10 June 2015
Finity report urges greater harmony between workers compensation schemes
A report by Finity Consulting, released today, calls for greater harmony between Australia’s nine federal, state and territory workers compensation schemes.
The report, A Best Practice Workers Compensation Scheme, commissioned by the Insurance Council of Australia (ICA) and written by pre-eminent actuaries Geoff Atkins and Gae Robinson, examines the various schemes and identifies the features that are most likely to deliver the best outcomes for workers and employers and also deliver financial stability.
ICA CEO Rob Whelan said: “Australia's workers compensation schemes need an overhaul for reasons of efficiency and equity.
“At present, employers may need to comply with up to eight state and territory schemes, and each scheme is different. A person injured at work may receive different levels of benefits, depending on the state or territory in which the injury occurred.
“The differences between the schemes and the compliance burden on businesses are detrimental to efficiency and costs, and are a drag on employment and the economy.
“This report looks at the best-practice elements that could be considered by each jurisdiction to improve harmonisation between the schemes and provide greater scheme sustainability, alignment and certainty for injured workers and employers.”
Mr Whelan said he hoped the report would help renew the conversation about improving the alignment between the schemes among relevant ministers, employer and employee representative organisations, compensation authorities and other stakeholders.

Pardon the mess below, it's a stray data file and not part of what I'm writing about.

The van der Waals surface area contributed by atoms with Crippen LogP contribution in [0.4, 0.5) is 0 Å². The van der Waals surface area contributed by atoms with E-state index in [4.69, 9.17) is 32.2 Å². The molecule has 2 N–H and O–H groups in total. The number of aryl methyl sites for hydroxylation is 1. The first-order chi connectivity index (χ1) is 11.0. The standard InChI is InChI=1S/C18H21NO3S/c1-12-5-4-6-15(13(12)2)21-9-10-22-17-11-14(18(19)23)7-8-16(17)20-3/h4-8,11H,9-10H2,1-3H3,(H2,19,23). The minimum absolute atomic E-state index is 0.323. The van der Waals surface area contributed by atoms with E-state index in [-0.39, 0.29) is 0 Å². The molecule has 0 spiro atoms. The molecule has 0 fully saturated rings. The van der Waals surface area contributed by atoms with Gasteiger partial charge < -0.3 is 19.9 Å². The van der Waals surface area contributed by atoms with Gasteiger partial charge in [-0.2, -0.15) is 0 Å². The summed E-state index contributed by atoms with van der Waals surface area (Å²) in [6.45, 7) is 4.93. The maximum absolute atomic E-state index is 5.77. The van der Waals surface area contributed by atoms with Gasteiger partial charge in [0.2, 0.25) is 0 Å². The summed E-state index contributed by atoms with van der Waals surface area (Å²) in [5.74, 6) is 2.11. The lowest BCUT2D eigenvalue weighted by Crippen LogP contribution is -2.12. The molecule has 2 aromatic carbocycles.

“The ICA believes the time is right to take stock of the best scheme model to serve Australians and the national economy,” he said. “The current situation is incredibly inefficient and archaic – it’s somewhat like the days when each state had a different rail gauge, forcing cargo and passengers to change trains at each border.
“Recent reviews including the National Commission of Audit and the Competition Policy Review have made recommendations directly relevant to the sustainable delivery of workers’ compensation in Australia.
“Several states are examining the sustainability of their schemes, and the Senate is currently considering changes to the Federal Comcare scheme that would benefit some national employers.”
The report identifies the best practice objectives as:
- Prevention of workplace injuries
- Support for workers to return to work, noting the significant health benefits of work
- Fair financial support for injured workers
- Employer premiums that are affordable, reflect risk, and fully fund the liabilities of the scheme.
Mr Whelan said: “A coordinated national approach should be based on competitive underwriting by APRA-regulated general insurers. Competitive underwriting helps avoid financial risk to governments, taxpayers and future policyholders, noting that some schemes have generated significant deficits in recent years.
“Competitive underwriting of monopoly schemes would reduce scheme volatility and remove political interference with the pricing of risk. It would also remove government reliance on premiums as a source of general revenue.”
Mr Whelan noted that the report sets out income replacement ratios if superannuation benefits were incorporated, and also identified a best-practice approach to maximum weekly benefits. However, he said the ICA did not have a position on these matters.
The report is available here: A Best Practice Workers Compensation Scheme